I’ve noticed a communication difference between people like me, who grew up in small families without much of a tradition of present-giving, to people who grew up in big, richly-connected families where dozens of people exchange presents for Christmas and birthdays.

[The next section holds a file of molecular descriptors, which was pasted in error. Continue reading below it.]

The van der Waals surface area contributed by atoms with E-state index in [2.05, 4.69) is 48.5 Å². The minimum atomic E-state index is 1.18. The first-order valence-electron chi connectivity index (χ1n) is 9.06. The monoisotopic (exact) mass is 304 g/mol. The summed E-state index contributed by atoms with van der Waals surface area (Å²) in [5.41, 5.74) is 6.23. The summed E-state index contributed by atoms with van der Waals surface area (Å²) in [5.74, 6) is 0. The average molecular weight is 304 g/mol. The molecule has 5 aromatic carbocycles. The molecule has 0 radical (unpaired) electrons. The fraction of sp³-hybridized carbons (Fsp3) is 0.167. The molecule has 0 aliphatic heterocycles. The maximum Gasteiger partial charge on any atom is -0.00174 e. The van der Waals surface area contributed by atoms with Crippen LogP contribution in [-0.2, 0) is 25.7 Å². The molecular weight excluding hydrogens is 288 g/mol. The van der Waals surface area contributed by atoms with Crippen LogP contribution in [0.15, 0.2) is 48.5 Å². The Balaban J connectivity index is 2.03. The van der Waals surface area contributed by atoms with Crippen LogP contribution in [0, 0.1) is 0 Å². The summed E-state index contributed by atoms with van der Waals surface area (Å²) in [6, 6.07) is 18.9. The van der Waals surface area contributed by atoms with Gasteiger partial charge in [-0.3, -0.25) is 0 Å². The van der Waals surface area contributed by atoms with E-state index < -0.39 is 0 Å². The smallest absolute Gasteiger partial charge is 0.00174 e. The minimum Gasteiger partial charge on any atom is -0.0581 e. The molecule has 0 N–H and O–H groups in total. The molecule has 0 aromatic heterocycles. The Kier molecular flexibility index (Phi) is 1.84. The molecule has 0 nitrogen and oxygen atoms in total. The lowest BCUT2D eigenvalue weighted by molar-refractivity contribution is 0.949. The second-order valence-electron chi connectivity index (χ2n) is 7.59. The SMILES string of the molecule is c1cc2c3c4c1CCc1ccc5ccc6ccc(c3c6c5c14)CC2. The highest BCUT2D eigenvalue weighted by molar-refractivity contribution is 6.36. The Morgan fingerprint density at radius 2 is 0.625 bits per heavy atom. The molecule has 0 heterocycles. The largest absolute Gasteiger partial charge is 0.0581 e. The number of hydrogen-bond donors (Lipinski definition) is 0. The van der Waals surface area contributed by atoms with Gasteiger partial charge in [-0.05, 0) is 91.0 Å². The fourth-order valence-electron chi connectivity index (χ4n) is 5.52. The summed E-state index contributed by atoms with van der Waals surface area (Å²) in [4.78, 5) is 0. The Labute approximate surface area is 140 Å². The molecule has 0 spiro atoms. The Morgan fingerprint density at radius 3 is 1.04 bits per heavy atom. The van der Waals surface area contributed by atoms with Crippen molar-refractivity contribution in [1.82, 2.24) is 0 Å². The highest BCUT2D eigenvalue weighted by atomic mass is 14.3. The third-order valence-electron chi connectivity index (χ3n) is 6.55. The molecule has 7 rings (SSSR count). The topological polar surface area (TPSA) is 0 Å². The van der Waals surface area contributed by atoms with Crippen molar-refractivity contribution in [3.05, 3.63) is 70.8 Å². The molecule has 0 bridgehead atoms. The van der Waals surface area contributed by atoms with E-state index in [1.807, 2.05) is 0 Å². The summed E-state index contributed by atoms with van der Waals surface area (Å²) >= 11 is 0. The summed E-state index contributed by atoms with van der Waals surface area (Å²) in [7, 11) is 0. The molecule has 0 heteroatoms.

People in the latter group often ask the question “Who bought you that?” when enquiring about some day-to-day object—a scarf, a watch, a pen that I have. I always thought that this was a weird question—why on earth would you imagine that someone bought it for me? But, of course, to people from such a background, the idea that you would ever need to buy such day-to-day tchotchkes is weird. For their whole lives they’ve never had any need to buy all these little bits and pieces, every since childhood they’ve had an endless supply of little day-to-day objects in the form of presents from cousins and great-aunts. Of course, they are in an economically neutral position, as they have had to keep up their part of the exchange.